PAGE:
When it comes to your landscape, the term hardscaping refers to anything inorganic that is used within the design. This could include pathways, benches, patios, statues, and retaining walls, for example. A patio is often the most used and most eye-catching area in the landscape, especially if you entertain a lot. The following are a few options that you have for hardscaping this area.

Cement Versus Pavers

Your first decision is what material to use for the patio paving. For most people, the options boil down to either pavers or poured concrete.

Concrete is durable and quick to install. You can have it tinted to a color other than gray, and it can be stamped so it resembles bricks or paving stones. The main drawback is if a crack does form, any patches tend to be noticeable.

Pavers come in a nearly infinite array of designs and colors. You can go for a slate flagstone look, cottage style cobbles, or even brickwork. Pavers are usually dry fit with a special type of sand between them, which does have to be replaced and resealed periodically. A major benefit, though, is if you get a crack, you can simply replace the offending paver.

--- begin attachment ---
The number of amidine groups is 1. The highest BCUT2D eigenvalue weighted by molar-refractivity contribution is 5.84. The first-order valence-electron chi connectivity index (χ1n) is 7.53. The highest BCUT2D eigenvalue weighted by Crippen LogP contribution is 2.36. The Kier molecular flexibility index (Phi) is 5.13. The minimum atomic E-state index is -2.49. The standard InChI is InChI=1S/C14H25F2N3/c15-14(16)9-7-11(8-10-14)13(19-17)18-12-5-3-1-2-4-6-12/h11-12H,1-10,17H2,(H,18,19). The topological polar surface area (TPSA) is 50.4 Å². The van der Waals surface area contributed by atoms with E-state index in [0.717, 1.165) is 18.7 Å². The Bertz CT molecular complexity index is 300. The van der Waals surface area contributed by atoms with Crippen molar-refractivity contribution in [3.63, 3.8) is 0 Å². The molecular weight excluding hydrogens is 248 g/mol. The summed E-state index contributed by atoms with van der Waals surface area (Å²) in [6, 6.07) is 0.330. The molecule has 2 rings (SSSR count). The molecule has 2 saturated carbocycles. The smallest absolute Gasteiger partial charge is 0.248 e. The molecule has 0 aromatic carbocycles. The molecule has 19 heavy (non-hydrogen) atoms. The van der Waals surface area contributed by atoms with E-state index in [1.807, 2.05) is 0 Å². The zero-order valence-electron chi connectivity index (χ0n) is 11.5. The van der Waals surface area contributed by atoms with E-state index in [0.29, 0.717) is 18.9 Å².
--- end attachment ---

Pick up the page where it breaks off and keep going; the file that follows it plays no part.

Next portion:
Planters and Walls

Permanent low walls with integrated planters can help make the patio bridge the design of your home into the natural look of the rest of your landscaping.

The low walls, especially if they are designed with wide tops, can double as seating or an area to arrange outdoor decor. Generally, you want to make these walls out of the same material as either the patio or the house. For example, a cobblestone patio can look nice with dry-fit cobble walls. If you have a concrete patio and brick house, a brick wall may be more attractive.

As for planters, these can be integrated into the walls or you may want to place them spaced around the patio. One interesting idea is to construct a stone planter around each of the supports for the patio cover. Vines can be planted inside each planter and trained to grow up the support.

Built-In Cooking Options

Finally, consider some options to make your patio an entertaining hub, such as a built-in grill or fire pit.

Built-in grills, typically made of brick, can feature little more than a cooktop or you can make them more involved. Integrate a stove or pizza oven, complete with chimney, as well as a worktop for preparing the food when you cook outdoors.

Fire pits built into the patio, complete with a seating surround, can turn your patio into a three-season or even four-season entertaining hub. Fire pits are best integrated into patios with no overhead cover.

Contact a hardscape contractor in your area to learn more.